Dry Suit
    Dry Suit By Joe Mabel Creative Commons
  • Dry suits – When the water gets too cold for your wet suit, it is time to turn to a dry suit. With a wetsuit, the thickness of the suit determine the temperatures you will find acceptable. If you want to dive in colder water, you use a thicker suit. With a dry suit the water is kept away from your body. You adjust for different temperatures the same way you do in the winter, you add or remove layers of clothing under it. Diving with a dry suit take a little extra training. The suits will have have a inflator valve and an exhaust port. The dry suit and not the BCD becomes the principal method of buoyancy control.

Wetsuit styles

Divers have the choice of a few different style to choose from. Some of these are only in certain thickness. These are the basics, however, you will find variations and different manufacturers calling things differently

This is a shorty style  photograph by Clemens PFEIFFER [CC BY 2.5 or CC BY-SA 2.5], via Wikimedia Commons
  • Shorty – These wetsuits can be used alone or over other suits for extra heat protection. They cover the torso and the legs to the upper thighs. The arms are covered to the bicep area. Normally found with a front zipper.
  • Jumpsuit or full suit – These are a one piece suit that covers from the neck to the ankles. The arms are fully covered to the wrist. The thicker suits may have an attached hood. Because they cover more of the body, they will keep you warmer than a shorty but also restrict your movement more.
  • Farmer John/ Farmer Jane – This is a two piece suit. The base part of the suit is the John (Jane for female suits), which covers from the neck to the ankles. It does not have any sleeves. Over top of the John/Jane is a jacket. This is similar to the shorty except it has long sleeves. This combination gives extra insulation over the bodies core section. In warmer waters, the jacket can be worn alone or with a rash guard.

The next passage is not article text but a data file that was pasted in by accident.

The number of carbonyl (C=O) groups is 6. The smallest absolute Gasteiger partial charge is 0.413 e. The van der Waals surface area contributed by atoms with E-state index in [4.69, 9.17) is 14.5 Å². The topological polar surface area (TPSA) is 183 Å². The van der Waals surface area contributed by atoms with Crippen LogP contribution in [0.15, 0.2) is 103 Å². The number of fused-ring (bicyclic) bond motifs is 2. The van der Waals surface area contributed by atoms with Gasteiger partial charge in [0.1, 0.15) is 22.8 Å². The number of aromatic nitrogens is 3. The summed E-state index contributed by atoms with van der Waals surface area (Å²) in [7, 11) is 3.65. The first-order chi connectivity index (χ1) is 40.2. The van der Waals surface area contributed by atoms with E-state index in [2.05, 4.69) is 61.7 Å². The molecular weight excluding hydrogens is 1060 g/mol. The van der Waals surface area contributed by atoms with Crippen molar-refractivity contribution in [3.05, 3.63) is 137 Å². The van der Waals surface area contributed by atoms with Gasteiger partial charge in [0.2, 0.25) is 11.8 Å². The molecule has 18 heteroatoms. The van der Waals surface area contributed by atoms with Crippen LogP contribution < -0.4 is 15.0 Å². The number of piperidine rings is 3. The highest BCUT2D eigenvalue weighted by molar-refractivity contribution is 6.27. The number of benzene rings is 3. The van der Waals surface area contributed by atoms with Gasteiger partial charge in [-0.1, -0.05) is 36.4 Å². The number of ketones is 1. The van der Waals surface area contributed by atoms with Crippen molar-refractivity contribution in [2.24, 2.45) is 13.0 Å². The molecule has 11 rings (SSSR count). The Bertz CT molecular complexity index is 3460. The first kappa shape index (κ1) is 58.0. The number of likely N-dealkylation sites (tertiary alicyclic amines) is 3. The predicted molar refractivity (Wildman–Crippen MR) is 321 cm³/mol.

wetsuit Jumpsuit Photograph by Pedro Paulo Cunha
Jumpsuit Photograph by Pedro Paulo Cunha

Wetsuit Material

One additional point that needs to be made, concerns the Neoprene the wetsuit is made from. As we dive, the increased pressure will cause the Neoprene to compress which will cause it to lose some insulation properties. Wetsuits designed for scuba diving use a grade of Neoprene made to resist this pressure and maintain its insulation properties as deep as possible. Surfers, jet ski riders and other water sport enthusiast may also use wetsuits. The suits used in these applications do not need to stand up to the effects of pressure. You will find that suits made for these activities will not keep you warm as you dive deeper.

As you get ready to purchase that first wetsuit, think carefully what your needs are. Try a few different styles and by different manufacturers if possible. A proper fit is critical to get the best out of your suit.

Charles Davis
Charles Davis
Charles Davis is an active diver for over 19 years who enjoys writing about his favorite activities, Scuba Diving and Travel. Also known as the Scuba Diving Nomad